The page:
This is a fascinating account of the sufferer and those witnessing the crucible of suffering trying to understand this type of human existence.  This is serious thought, not for children, but for grown-ups (6:26-30).  In spite of Job’s friend’s words, he maintains his innocence.  The saying, “with friends like these who needs enemies” is appropriate.

In the book of James the apostle shares a bit of wisdom that Job and his friends could have benefitted from: “be quick to hear, slow to speak and slow to wrath”.  But his friends actually sat seven days before him not uttering one word.  So maybe that text doesn’t apply to them.

What would become of me or of you if we were in Job’s place?  Many people have endured horrific injustices done to them for Christ’s sake.  But sadly many have shipwrecked the faith as well.  May we learn from both and prepare our souls for such occasions so if it comes, we might endure with integrity and truth just as Job endured.

BTW, God wants us to share in His holiness and suffering is sometimes the only path to reach this destiny (Heb.12:1-13)




My goal in writing reflections from the life of Job are the following: First, to encourage you the reader that if you will pay attention to the words on the page and listen carefully you will mine a lot of truth for life without the need of a commentary or any secondary source.  That is, “take up and read” to enrich your soul Christian.

Second, I write to give you a model of how observations can be done in scripture that do not read into the text something foreign to the author’s intent.  This will help you experience the joy of discovery and increase your confidence in your ability to comprehend God’s word.

Third, by doing the above my hope is that you will be able to hear God’s voice all the more clearly because it is the word of God that is forever settled in heaven, and not our subjective impressions however valid they may be.  That is, we have a more sure word of prophecy according to Peter—meaning the inscripturated word of God—then a glorious experience we may claim to have (2 Peter 1:16-21).  Too often we Christians have bizarre ideas of what “God” is supposedly speaking to us and when it contradicts the Bible, be assured we are not hearing his voice.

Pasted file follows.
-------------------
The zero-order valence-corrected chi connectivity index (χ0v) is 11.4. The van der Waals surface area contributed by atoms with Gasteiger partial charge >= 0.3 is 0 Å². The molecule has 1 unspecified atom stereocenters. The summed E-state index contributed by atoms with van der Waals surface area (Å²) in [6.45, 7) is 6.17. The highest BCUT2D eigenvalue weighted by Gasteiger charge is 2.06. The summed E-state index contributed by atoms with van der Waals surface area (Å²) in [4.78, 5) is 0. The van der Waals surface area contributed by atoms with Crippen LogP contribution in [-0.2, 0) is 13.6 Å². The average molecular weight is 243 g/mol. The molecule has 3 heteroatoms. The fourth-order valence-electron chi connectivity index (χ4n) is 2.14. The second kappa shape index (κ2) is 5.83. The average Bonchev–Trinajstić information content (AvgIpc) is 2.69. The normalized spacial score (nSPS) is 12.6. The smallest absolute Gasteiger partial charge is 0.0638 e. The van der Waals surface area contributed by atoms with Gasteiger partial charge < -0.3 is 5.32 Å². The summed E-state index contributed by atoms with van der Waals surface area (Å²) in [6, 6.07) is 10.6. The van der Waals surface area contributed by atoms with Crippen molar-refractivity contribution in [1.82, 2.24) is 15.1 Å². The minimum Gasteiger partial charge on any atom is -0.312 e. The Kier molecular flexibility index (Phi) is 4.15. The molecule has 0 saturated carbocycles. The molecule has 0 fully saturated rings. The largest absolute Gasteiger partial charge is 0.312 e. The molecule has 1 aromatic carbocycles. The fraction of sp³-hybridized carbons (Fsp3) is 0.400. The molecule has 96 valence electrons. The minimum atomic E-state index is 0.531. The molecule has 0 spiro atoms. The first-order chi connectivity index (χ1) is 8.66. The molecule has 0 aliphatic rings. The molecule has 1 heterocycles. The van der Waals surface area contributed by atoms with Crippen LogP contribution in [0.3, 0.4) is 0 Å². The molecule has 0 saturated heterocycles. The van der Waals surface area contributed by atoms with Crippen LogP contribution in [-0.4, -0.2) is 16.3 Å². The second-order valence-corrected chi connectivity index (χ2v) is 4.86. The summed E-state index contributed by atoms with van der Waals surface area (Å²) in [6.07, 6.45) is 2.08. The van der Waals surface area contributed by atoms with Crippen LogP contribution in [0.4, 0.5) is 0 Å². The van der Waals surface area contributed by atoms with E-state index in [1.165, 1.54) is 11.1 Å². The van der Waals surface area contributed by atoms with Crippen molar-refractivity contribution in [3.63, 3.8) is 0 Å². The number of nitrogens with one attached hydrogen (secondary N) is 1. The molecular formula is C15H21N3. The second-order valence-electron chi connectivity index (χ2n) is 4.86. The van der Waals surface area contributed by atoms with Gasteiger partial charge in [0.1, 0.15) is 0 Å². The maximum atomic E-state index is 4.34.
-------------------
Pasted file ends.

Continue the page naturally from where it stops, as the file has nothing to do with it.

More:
The first three chapters of Job set the stage for most of the book.  In it we see a historical account of Job who was from the land of Uz.  His character is described as one who feared God and turned away from evil (1:1).  He is also very prosperous with sons, daughters, land, livestock etc.  He was a rich man who loved God (1:2-3), he spent time with his family celebrating their bounty (1:4), but Job also interceded on behalf of his children knowing the occasion for rebellion was ever real and present before them (1:5).

This resume is impressively daunting.  Wealthy people tend not to be God fearers, not because they aren’t precious to God, but because God is not precious to them—they don’t see their need for Him (E.g., parable of Lazarus and the Rich Man).  In Job’s case however, God was his true wealth to which the rest of this book attests.  His prosperity included a family—a fact many today don’t enjoy, but it also included land with livestock—kind of like the “Ponderosa” but ever more.

Job’s loyalty to God however is questioned by Satan accusing this God-fearer of only serving God because of the prosperity God bestowed on him (1:9-12, 13-19).  Prosperity can ultimately destroy God’s people and send them into the abyss of idolatry—remember Israel?

But in Job’s case, that was a boldface lie (1:20-22).  Again, the accusation came from Satan; Job only fears You God because he has his health, take this away and he’ll curse You God (2:1-10).  Both times the accusations are leveled against Job and on both occasions it’s recorded that “in all this Job did not sin with his lips” (1:22; 2:10).  Jobs wealth, children and health were taken from him by Satan…but only because God allowed it.  Now while God does work through many causes, this text doesn’t reveal His weakness but strength in dictating what Satan is allowed to do.  How could a loving God do such a thing?  Christian, have you ever asked yourself the question, “How could God send his unique Son to Calvary’s cross?”  That is even more troublesome, but we know that love for us was worth the gruesome pain for Him.

The pain Job expresses in terms of wishing he were never born and the longing for death is deeply sobering in light of human suffering and its’ reality (3).  Job’s suffering is an endurance most of us will never experience.  Job is nonetheless a God fearing man and an example of what it means to be righteous regardless of the circumstances.  When the flood gates of pain and suffering come our way, not if believer, understand that God is there, He has not abandoned you.

The fact is that to be human is to suffer—because of the Fall—but to suffer as a believer has eternal ramifications that for many of us are not immediately, if ever, discerned or understood.  For those in pain—physical or emotional—may God’s grace in Christ bring you comfort this day.